Game Compatibility And The Future
Hats off to the team at Nvidia that tested more than 350 DirectX games and determined the best settings for each one. The same group even went to the trouble of subjectively rating compatibility on a scale ranging from Fair to Excellent, giving customers some idea of what to expect when new technology and old software collide. Simply put, some apps just don’t work well in stereo, and in the games we tested with issues, Nvidia's disclaimers generally meshed with what we saw.
In order for the GeForce 3D Vision system to work with a particular game, there needs to be a profile associated with it. You can create your own profile if a given game doesn’t yet have one that matches, but we weren’t able to find a title in our software bin that is not yet accounted for in the GeForce 180.81 driver build. The concept of profiles shouldn’t spook anyone already accustomed to SLI, which is also affected by driver-based profiles for optimal performance. And Nvidia's spokespeople are insistent that, like SLI, new games will immediately receive 3D Vision driver support, too.
At the end of the day, GeForce 3D Vision must really bend itself around the long list of already-published titles, working with them as well as possible given a development process that, in many cases, ended years ago. As a result, none of today’s titles incorporate the sort of effects that made Captain EO audiences jump back in their seats. Sure, the zombies in Left 4 Dead lunge at you—but they stop at the monitor’s plane and are really only frightening when contrasted to the depth added to the rest of the game’s environment.
The fact that Fallout 3 didn’t require any configuration alterations in order to work correctly made it the most representative of how Nvidia might be able to leverage its developer relations strengths in the future to ensure that this technology "just works" in upcoming titles. That's the point where we think GeForce 3D Vision will make the most sense.
What really knocked our socks off was the stereoscopic test built into Nvidia’s drivers. Not only does it exhibit depth behind the screen, but it also pushed data out past where you’d expect the panel to end, giving that feeling of something popping out at you. Nvidia says it is seeding developers right now with stereoscopic hardware and expects those same "pop-out" effects to start emerging in games this year. Once that happens, the must-experience factor of GeForce 3D Vision will increase. Ideally, prices on the glasses, monitors, and cards will also be lower by then.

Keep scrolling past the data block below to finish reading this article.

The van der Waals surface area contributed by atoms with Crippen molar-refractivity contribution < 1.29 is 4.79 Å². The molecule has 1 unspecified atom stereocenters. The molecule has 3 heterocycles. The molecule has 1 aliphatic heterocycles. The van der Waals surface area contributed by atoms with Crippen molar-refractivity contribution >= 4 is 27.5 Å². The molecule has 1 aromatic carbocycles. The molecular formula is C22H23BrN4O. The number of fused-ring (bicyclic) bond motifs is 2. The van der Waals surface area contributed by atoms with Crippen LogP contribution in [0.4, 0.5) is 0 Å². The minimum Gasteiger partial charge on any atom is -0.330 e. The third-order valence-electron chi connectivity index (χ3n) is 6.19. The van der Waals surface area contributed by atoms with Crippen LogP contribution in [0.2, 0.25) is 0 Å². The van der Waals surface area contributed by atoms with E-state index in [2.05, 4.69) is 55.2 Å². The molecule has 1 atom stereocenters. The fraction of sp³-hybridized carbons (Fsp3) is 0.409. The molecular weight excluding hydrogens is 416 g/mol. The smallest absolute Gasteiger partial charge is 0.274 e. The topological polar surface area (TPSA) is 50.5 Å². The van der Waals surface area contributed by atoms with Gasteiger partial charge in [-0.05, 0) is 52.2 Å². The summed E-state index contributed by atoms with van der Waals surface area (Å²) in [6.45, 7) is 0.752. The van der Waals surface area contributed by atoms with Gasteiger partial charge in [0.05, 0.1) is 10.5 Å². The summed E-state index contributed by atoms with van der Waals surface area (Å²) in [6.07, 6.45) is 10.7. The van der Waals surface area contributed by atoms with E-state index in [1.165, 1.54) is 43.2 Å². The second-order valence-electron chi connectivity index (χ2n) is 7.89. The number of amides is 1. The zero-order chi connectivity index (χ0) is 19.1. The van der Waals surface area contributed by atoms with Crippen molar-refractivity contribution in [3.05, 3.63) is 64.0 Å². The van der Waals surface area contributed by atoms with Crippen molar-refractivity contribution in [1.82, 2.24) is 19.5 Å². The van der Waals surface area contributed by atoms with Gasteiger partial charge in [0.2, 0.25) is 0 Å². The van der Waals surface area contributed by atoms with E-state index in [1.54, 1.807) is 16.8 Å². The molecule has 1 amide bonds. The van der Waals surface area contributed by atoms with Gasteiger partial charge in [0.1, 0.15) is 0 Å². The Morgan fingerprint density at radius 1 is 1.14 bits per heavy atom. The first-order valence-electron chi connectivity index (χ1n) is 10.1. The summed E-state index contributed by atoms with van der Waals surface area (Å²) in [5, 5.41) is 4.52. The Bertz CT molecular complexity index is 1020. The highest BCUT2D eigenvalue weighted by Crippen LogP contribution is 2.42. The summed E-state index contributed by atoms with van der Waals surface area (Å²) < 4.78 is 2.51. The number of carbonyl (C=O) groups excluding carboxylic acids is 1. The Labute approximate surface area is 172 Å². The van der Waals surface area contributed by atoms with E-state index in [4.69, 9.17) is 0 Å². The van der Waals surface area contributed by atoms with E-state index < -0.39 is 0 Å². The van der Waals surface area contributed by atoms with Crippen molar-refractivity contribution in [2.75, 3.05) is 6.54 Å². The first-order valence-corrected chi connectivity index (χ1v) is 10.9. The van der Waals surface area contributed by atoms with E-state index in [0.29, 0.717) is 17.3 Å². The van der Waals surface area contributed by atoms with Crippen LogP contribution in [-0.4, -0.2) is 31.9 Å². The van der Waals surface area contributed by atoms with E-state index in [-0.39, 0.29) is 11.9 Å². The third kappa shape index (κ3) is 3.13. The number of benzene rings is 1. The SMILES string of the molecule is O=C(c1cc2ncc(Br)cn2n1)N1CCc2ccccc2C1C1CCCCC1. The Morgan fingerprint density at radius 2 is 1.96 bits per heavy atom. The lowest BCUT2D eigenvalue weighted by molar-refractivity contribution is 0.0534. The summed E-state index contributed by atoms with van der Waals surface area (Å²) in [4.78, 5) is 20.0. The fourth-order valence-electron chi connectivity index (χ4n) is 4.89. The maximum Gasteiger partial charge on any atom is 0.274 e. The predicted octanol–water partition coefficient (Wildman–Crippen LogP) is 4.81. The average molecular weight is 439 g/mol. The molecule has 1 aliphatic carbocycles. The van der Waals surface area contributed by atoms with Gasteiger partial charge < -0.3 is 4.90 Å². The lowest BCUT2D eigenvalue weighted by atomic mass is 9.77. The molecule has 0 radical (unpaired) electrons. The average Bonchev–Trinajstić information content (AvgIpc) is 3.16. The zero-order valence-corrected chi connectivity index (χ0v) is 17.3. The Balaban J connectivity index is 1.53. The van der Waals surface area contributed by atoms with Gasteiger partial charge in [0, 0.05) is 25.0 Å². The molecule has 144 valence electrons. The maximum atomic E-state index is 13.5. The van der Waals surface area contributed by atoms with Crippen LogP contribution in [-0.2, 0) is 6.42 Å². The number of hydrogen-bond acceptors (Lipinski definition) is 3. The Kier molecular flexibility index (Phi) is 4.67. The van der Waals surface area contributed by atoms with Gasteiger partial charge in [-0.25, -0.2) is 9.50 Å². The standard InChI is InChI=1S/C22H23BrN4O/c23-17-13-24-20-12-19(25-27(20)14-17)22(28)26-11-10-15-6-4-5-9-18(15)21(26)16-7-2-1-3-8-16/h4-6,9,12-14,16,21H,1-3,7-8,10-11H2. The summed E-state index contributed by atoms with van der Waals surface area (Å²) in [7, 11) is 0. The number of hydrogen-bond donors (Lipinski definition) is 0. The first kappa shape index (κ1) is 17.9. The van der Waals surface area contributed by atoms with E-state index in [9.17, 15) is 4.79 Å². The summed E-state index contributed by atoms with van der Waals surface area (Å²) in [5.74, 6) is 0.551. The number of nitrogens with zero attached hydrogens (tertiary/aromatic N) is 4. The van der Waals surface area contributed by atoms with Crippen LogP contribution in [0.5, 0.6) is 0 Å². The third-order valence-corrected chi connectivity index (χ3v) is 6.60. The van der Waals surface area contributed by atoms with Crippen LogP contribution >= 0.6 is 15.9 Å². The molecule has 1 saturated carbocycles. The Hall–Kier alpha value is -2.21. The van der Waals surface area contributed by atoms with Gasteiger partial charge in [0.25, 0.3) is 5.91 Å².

nV's recent flurry of 3D stereo-vision and Charlie @ the InQ's pre-emptive bashing of it have been interesting, but it reminds me of Matrox's wonderful surround-view feature, which is great, but it's still niche and will remain so.
Not my cuppa, but at least the tech is moving forward so who knows about the future.
I'm one of those people who see the rainbow effect on Gen3 DLP screens with 360hz colour wheels, so I have a feeling these new glasses won't improve the headaches anymore than the faster wheel solved my rainbow vision. Now synch some shutter glasses on a 480hz plasma... ;)
just one small problem .... what about people who wear glasses ???!!! :P
It's coming. I sent all of the hardware to Thomas, who has a second GTX 295, which means we'll be able to deliver benchmarks of two 295s versus a pair of X2s and so on down the line. I'm over at CES, so all of this had to be finished up before the show. Should be worth the wait. I'm looking forward to see what four-digits worth of graphics horsepower is capable of, to be sure.
I had the chance to check out Nvidia's competition tonight at the show and am currently working on a news story about it. Not. Impressed.
I'm surprised I havin't seen (mainstream) 3-D displays without glasses yet. I've seen some samples of this in the past with small screens.
I would guess that it fits over glasses.